Rendon scratched from second straight rehab start

After missing Monday due to 'fatigue,' Nats third baseman dealing with side/back soreness

Rendon scratched from second straight rehab start

ATLANTA -- Washington Nationals third baseman Anthony Rendon missed his second straight rehab start on Tuesday, pulled from Double-A Harrisburg's game against the New Britain Rock Cats because of soreness high in his side and toward his back.

Rendon, still recovering from a sprain of the medial collateral ligament in his left knee, missed Monday's game with Harrisburg because of "fatigue."

The Nationals, who entered Tuesday night's game against the Braves on a six-game losing streak, certainly could use Rendon in a couple of ways. He hit .287 with 21 home runs and 83 RBIs in his first full season in the bigs last year, which could only help a team hitting just .215.

Plus, the big league club is thin on infielders. Acting third baseman Yunel Escobar was not in the starting lineup against the Braves on Tuesday. He injured his hand Monday on a hard slide by Atlanta's Andrelton Simmons at third base, though manager Matt Williams said Escobar could play Tuesday in an emergency. Danny Espinosa (hitting .205) was in at third on Tuesday against the Braves, while Dan Uggla (.135) took over at second.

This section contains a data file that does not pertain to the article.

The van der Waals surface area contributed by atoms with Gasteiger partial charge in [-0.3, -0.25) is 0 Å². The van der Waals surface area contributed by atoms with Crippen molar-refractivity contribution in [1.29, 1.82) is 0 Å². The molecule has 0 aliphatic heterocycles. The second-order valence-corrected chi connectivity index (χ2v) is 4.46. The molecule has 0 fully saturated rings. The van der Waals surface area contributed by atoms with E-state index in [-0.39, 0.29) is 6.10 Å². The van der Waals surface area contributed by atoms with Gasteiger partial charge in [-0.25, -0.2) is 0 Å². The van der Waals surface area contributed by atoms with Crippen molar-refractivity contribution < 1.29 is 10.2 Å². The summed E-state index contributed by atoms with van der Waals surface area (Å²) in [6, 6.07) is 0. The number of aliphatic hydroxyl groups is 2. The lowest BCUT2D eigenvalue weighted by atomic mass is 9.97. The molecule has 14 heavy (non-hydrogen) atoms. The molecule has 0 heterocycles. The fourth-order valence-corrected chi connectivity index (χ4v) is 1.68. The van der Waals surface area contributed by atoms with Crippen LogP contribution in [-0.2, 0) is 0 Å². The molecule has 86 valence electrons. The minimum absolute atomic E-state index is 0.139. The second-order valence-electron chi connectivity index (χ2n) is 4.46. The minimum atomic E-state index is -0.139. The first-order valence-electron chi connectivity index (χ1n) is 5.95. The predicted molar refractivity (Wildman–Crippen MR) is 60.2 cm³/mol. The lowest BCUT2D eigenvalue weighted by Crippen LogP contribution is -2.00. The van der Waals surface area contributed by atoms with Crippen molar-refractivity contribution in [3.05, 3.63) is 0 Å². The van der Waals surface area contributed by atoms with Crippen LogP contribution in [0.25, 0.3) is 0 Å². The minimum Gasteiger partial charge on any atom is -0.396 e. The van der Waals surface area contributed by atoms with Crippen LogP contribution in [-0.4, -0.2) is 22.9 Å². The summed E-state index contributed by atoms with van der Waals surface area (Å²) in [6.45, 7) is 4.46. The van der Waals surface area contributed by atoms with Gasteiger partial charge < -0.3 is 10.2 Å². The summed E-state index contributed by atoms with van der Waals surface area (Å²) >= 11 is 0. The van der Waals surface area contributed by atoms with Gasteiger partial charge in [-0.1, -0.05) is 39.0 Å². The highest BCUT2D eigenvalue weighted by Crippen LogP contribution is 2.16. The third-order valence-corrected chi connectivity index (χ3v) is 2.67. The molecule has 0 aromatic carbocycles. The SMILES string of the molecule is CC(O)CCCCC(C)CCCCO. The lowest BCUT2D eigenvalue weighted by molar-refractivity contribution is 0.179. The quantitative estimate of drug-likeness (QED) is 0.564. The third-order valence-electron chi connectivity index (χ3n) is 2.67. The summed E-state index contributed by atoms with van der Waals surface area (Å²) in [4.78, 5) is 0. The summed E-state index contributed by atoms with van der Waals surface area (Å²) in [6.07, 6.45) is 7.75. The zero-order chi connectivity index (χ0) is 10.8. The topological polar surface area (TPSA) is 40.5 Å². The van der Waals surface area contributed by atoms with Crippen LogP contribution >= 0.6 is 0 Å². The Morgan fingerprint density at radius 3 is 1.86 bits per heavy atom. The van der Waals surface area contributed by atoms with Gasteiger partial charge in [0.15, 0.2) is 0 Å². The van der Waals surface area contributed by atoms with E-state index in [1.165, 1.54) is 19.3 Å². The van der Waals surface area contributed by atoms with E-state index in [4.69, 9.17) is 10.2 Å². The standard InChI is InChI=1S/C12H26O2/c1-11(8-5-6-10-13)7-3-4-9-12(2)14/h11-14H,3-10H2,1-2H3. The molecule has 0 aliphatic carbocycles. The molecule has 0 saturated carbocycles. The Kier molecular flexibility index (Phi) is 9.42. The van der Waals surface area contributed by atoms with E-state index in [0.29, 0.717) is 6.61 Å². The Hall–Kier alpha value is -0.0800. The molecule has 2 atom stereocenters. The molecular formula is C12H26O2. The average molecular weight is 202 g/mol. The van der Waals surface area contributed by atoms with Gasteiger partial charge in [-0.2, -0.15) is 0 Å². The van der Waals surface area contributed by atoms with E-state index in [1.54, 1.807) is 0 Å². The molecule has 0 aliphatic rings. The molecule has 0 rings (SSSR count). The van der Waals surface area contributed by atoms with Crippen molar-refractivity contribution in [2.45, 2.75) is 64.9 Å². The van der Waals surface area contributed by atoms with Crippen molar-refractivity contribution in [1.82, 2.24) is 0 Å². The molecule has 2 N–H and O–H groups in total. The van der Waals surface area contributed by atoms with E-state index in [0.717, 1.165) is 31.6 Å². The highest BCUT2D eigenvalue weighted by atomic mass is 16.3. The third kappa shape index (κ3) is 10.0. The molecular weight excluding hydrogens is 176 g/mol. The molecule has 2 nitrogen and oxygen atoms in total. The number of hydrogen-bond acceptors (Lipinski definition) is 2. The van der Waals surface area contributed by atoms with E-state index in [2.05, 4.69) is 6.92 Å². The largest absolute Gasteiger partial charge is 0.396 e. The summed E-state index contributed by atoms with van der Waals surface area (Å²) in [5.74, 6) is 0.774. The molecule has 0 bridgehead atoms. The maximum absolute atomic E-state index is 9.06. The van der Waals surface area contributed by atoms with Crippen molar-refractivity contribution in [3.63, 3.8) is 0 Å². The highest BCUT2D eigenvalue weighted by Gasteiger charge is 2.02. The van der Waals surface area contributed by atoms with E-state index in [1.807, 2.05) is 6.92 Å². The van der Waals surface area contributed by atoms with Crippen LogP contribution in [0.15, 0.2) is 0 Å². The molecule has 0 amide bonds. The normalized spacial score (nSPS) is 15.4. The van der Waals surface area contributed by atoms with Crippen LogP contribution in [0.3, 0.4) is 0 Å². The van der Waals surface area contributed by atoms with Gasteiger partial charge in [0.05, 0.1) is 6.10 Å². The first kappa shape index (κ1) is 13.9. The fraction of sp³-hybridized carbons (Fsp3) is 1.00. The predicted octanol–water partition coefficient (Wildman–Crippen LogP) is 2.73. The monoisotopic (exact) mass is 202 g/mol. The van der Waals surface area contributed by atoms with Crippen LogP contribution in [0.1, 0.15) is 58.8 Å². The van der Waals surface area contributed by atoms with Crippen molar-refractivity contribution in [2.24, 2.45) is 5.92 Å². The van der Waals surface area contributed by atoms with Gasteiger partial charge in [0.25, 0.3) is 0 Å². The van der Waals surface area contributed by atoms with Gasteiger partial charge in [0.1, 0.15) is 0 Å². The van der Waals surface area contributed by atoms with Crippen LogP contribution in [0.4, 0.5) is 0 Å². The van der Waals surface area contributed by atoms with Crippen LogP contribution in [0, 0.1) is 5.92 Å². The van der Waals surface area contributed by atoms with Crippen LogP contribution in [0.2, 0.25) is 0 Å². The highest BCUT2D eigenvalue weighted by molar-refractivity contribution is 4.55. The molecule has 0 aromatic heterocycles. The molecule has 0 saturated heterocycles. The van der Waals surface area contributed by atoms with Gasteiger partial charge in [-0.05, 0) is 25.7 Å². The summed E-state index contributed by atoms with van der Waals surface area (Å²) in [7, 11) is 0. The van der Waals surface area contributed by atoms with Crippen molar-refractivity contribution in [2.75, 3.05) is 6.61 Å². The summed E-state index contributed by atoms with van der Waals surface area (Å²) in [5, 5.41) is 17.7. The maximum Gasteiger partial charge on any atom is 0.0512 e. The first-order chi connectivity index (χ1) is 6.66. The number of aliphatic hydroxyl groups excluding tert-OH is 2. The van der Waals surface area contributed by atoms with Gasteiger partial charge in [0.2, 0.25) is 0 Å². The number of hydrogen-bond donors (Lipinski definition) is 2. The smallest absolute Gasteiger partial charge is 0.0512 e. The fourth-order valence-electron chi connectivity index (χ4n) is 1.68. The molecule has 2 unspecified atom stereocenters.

Despite the clear need to bolster the offense and the defense, Williams is in no hurry to push Rendon along, especially given the area of the soreness that was reported on Tuesday.

"We want to make sure we don't mess with his back," Williams said. "I think he's fine."

The Senators play a noon game on Wednesday, and the warm weather might help Rendon recover. Williams would not rule out sending Rendon to another Minor League outpost in a warm-weather spot if it helps him recover more quickly. Wherever his next few games are, though, Williams isn't going to worry about pushing him.

"We just want to make sure he's good to play," Williams said. "So, if we have to take a day or two, then we'll take a day or two."

John Donovan is a contributor to MLB.com. This story was not subject to the approval of Major League Baseball or its clubs.